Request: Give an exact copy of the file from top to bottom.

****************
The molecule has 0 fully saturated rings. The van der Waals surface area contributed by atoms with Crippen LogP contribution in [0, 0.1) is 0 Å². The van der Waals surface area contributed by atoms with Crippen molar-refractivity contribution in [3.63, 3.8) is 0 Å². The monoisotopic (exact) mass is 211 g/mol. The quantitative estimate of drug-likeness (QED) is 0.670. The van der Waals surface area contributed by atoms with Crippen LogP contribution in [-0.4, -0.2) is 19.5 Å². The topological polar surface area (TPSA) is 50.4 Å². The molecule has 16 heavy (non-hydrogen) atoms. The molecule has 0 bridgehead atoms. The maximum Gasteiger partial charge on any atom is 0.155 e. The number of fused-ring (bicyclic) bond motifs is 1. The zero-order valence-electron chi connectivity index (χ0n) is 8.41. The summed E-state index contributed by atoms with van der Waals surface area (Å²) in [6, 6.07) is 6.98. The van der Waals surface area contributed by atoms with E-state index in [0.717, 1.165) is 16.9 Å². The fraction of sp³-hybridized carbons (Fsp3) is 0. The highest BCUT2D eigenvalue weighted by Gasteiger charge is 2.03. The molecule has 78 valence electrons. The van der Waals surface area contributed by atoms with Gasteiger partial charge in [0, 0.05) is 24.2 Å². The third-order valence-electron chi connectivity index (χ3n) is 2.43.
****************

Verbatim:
The molecule has 0 fully saturated rings. The van der Waals surface area contributed by atoms with Crippen LogP contribution in [0, 0.1) is 0 Å². The van der Waals surface area contributed by atoms with Crippen molar-refractivity contribution in [3.63, 3.8) is 0 Å². The monoisotopic (exact) mass is 211 g/mol. The quantitative estimate of drug-likeness (QED) is 0.670. The van der Waals surface area contributed by atoms with Crippen LogP contribution in [-0.4, -0.2) is 19.5 Å². The topological polar surface area (TPSA) is 50.4 Å². The molecule has 16 heavy (non-hydrogen) atoms. The molecule has 0 bridgehead atoms. The maximum Gasteiger partial charge on any atom is 0.155 e. The number of fused-ring (bicyclic) bond motifs is 1. The zero-order valence-electron chi connectivity index (χ0n) is 8.41. The summed E-state index contributed by atoms with van der Waals surface area (Å²) in [6, 6.07) is 6.98. The van der Waals surface area contributed by atoms with E-state index in [0.717, 1.165) is 16.9 Å². The fraction of sp³-hybridized carbons (Fsp3) is 0. The highest BCUT2D eigenvalue weighted by Gasteiger charge is 2.03. The molecule has 78 valence electrons. The van der Waals surface area contributed by atoms with Gasteiger partial charge in [0, 0.05) is 24.2 Å². The third-order valence-electron chi connectivity index (χ3n) is 2.43.